FOR THE DAILY SOUTHERNER
I spent most of Sunday cooking. I love to cook so that is not a hardship. in this case, I was cooking ahead. Cooking ahead is a great way to save time, money and effort.
If you don’t really like to cook, it’s a great way to cook only once or twice a week. If you stay on the go a lot, cook most of the week’s meals at once and refrigerate or freeze them for later use. When you prepare a meal, it isn’t that difficult to prepare twice the amount that you need and freeze half. The next time that you’re in a hurry or just don’t feel like cooking, pull something out of the freezer, add a salad and bread and abracadabra, you have dinner.
The first recipe is Roman-Style Chicken. Don’t let the ingredient list throw you. It’s mostly spices. The recipe calls for 4 breast halves and 2 thighs. However, you can substitute any parts of the chicken that you want. You can also use bacon instead of Prosciutto. I haven’t had much luck with finding Prosciutto locally. If anyone knows where to buy any, please let me know.
The second recipe is Potatoes and Onions. It’s a simple recipe however, the addition of the Rosemary gives it a very distinctive taste. If you use fresh Rosemary instead of dried, remember to chop it finely and throw away the stems since it’s so woody.
The third recipe is a quick but delicious Stroganoff. It’s easy to prepare and it freezes well. When you make this one, make two. You’ll want it again soon!
There are lots of dishes that you can prepare in advance and then use later. When you plan your meals this week, ask yourself if it’s something that will freeze. If the answer is yes, double the recipe and freeze half for those times when you are busy.
4 Skinless Chicken Breast Halves, with ribs
2 Skinless Chicken Thighs, with bones
1/2 Teaspoon Salt, Plus 1 Teaspoon
1/2 Teaspoon Freshly Ground Black Pepper, plus 1 teaspoon
1/4 Cup Olive Oil
1 Red Bell Pepper, sliced
1 Yellow Bell Pepper, sliced
3 Ounces Prosciutto, chopped (may substitute bacon)
2 Cloves Garlic, chopped
1 (15-Ounce) Can Diced Tomatoes
1/2 Cup White Wine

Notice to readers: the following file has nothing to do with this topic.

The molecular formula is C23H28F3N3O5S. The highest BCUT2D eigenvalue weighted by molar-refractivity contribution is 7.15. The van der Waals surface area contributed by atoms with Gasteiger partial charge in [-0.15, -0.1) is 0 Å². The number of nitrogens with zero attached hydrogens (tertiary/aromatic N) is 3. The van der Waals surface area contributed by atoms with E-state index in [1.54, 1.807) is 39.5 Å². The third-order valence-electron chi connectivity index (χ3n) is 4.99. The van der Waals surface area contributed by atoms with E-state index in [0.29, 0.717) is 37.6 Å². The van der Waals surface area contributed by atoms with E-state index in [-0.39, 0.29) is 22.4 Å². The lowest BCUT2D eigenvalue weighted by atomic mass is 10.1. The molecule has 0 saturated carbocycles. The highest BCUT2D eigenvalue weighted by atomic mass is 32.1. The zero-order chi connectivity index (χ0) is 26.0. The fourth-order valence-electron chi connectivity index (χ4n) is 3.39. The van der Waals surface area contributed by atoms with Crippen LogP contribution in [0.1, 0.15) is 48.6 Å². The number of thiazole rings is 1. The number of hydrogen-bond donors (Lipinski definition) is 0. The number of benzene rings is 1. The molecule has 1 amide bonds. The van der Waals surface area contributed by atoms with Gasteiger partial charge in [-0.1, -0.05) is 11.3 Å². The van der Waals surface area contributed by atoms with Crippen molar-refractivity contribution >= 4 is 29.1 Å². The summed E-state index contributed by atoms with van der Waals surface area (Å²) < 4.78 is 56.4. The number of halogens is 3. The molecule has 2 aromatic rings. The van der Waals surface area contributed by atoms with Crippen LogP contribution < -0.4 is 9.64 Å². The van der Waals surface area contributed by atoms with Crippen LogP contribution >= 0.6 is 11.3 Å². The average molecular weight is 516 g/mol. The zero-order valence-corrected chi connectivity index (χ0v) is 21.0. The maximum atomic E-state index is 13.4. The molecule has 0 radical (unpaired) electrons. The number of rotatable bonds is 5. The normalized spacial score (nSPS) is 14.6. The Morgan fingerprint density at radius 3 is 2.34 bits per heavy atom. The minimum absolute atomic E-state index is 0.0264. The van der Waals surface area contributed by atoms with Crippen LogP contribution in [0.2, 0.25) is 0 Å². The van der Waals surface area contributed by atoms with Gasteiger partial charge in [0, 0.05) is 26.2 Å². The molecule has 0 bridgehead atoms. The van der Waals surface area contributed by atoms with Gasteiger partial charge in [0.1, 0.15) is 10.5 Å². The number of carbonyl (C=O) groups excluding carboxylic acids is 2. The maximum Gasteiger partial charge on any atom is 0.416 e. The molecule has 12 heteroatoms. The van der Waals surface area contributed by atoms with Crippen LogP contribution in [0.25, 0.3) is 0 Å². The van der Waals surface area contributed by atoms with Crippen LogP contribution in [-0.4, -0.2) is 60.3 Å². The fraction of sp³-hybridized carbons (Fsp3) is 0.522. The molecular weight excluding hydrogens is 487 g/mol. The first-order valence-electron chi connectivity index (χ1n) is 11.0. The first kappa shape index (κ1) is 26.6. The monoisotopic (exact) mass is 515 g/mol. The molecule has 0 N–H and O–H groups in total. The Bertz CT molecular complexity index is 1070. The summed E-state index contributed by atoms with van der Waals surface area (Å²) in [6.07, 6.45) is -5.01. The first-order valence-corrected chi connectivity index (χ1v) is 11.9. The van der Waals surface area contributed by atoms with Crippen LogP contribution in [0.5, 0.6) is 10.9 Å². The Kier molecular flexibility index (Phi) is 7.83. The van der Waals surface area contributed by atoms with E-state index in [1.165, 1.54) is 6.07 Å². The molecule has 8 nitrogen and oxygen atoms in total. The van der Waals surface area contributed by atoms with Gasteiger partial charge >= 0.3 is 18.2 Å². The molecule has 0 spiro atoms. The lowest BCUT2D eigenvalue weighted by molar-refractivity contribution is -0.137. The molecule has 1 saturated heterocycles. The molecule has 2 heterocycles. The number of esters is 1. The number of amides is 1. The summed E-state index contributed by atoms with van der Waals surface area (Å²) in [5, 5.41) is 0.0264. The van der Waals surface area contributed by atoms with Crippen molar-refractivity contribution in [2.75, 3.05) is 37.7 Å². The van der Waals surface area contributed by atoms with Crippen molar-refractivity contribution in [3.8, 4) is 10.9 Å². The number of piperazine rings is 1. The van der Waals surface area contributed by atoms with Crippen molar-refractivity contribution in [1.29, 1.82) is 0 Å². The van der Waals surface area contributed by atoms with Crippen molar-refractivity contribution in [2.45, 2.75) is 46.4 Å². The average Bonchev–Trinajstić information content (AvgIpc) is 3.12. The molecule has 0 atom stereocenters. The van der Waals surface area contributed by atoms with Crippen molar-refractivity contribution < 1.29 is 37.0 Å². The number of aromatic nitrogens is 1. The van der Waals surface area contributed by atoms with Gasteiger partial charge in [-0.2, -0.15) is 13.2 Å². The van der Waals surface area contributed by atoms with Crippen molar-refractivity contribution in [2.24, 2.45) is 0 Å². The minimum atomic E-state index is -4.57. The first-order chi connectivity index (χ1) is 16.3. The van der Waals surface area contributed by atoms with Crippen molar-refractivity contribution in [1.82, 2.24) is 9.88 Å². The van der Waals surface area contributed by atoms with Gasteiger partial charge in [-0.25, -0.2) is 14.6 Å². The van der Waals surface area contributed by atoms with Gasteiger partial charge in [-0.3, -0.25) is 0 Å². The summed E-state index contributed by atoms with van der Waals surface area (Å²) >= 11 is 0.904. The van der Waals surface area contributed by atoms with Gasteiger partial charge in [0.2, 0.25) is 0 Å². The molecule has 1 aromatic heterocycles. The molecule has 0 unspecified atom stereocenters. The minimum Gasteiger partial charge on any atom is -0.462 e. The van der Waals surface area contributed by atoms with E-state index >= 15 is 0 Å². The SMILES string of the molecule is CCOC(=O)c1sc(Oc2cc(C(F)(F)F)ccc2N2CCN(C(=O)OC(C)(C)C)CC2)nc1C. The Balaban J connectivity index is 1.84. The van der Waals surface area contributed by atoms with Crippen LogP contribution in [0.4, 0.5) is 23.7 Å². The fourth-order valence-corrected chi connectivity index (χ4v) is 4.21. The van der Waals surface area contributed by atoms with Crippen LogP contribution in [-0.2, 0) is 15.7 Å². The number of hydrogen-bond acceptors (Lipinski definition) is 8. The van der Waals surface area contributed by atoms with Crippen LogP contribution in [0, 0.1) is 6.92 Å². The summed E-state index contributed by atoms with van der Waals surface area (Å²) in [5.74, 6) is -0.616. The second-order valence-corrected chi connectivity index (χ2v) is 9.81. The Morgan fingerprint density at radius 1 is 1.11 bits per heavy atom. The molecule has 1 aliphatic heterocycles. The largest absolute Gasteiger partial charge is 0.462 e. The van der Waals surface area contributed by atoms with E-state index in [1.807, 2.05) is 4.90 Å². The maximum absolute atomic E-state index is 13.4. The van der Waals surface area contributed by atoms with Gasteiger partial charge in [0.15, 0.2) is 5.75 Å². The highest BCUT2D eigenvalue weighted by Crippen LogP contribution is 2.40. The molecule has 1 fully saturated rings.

1 Tablespoon Fresh Thyme Leaves
1 Teaspoon Fresh Oregano Leaves
1/2 Cup Chicken Stock
2 Tablespoons Capers
1/4 Cup Chopped Fresh Flat-Leaf Parsley Leaves
Season the chicken with 1/2-teaspoon salt and 1/2 teaspoon pepper. In a heavy, large skillet, heat the olive oil over medium heat. When the oil is hot, cook the chicken until browned on both sides. Remove from the pan and set aside.
Keeping the same pan over medium heat, add the peppers and prosciutto and cook until the peppers have browned and the prosciutto is crisp, about 5 minutes. Add the garlic and cook for 1 minute. Add the tomatoes, wine, and herbs. Using a wooden spoon, scrape the browned bits off the bottom of the pan. Return the chicken to the pan, add the stock, and bring the mixture to a boil. Reduce the heat and simmer, covered, until the chicken is cooked through, about 20 to 30 minutes.
If serving immediately, add the capers and the parsley. Stir to combine and serve. If making ahead of time, transfer the chicken and sauce to a storage container, cool, and refrigerate. The next day, reheat the chicken to a simmer over medium heat. Stir in the capers and the parsley and serve.
Potatoes and Onions
2 Lbs New Potatoes (White, Red, Or Yukon Gold), scrubbed and halved
1 Pound Onions, peeled
1/4 Cup Extra-Virgin Olive Oil
2 Teaspoons Dried Rosemary
1 Teaspoon Salt
1 Teaspoon Freshly Ground Black Pepper
Preheat the oven to 400 degrees F.
In a large bowl, toss together all of the ingredients. Spread the mixture in a single layer on a baking sheet. Bake until the potatoes and onions are golden brown and cooked through, about 40 minutes. Serve immediately or cool and store in an airtight container in the refrigerator, reheating the next day in a preheated 400 degrees F oven for 10-15 minutes.
1 Pound Round Steak
2/3 Cup Water
3 Ounces Canned Mushrooms
1 Envelope Onion Soup Mix
1 Cup Sour Cream
2 Tablespoons Flour
Egg Noodles, Cooked And Drained
Cut the meat into thin strips and brown in the shortening. Add the water and mushrooms. Stir in the onion soup mix. Heat to boiling. Blend sour cream and flour, and add to hot mixture. Let thicken. Serve over noodles.
NOTE: To make ahead, prepare completely; let cool and freeze. On serving day, make fresh noodles and heat sauce. Sauce will separate somewhat, but vigorous stirring brings it right back!
Did you Know?
Some foods do not produce quality products after they have been frozen. There is not a safety concern, only quality deterioration:
Foods that DON’T freeze well:
Cheese in blocks (Crumbles)
Cooked egg white (Rubbery)
Cream pies (Watery with soggy crusts)
Creamed cottage cheese (Separates and becomes mushy)
Egg Yolk (Without sugar/salt becomes gummy)
Gravy (Fat may separate, whisk when reheating)
Green onions & any high water content raw vegetable (Watery & limp, okay for cooking use)
Jelly on bread (May soak into bread)
Lettuce (Becomes limp)
Milk (Some separation, unless skim)
Milk sauces (May separate)
Potatoes, raw (Texture may change, may darken)
Radishes (Poor texture, pithy)
Sour cream (Separates)
Tomatoes, raw (Watery and limp)
Whole egg (Without sugar/sale becomes gummy)
Yogurt (Separation after freezing)
Moisture loss (freezer burn): Moisture loss, or ice crystals evaporating from the surface area of a product, produces freezer burn. Freezer burn appears as a fuzzy, grayish white spot on the food surface. Freezer burn is not harmful, but it causes off-flavors and dries out and toughens food. Packaging food in moisture/vapor-proof containers or wrapping and storing food for the recommended length of time will help prevent freezer burn. Covering fruit with syrup and cooked meat with gravy or sauce helps prevent freezer burn in these products.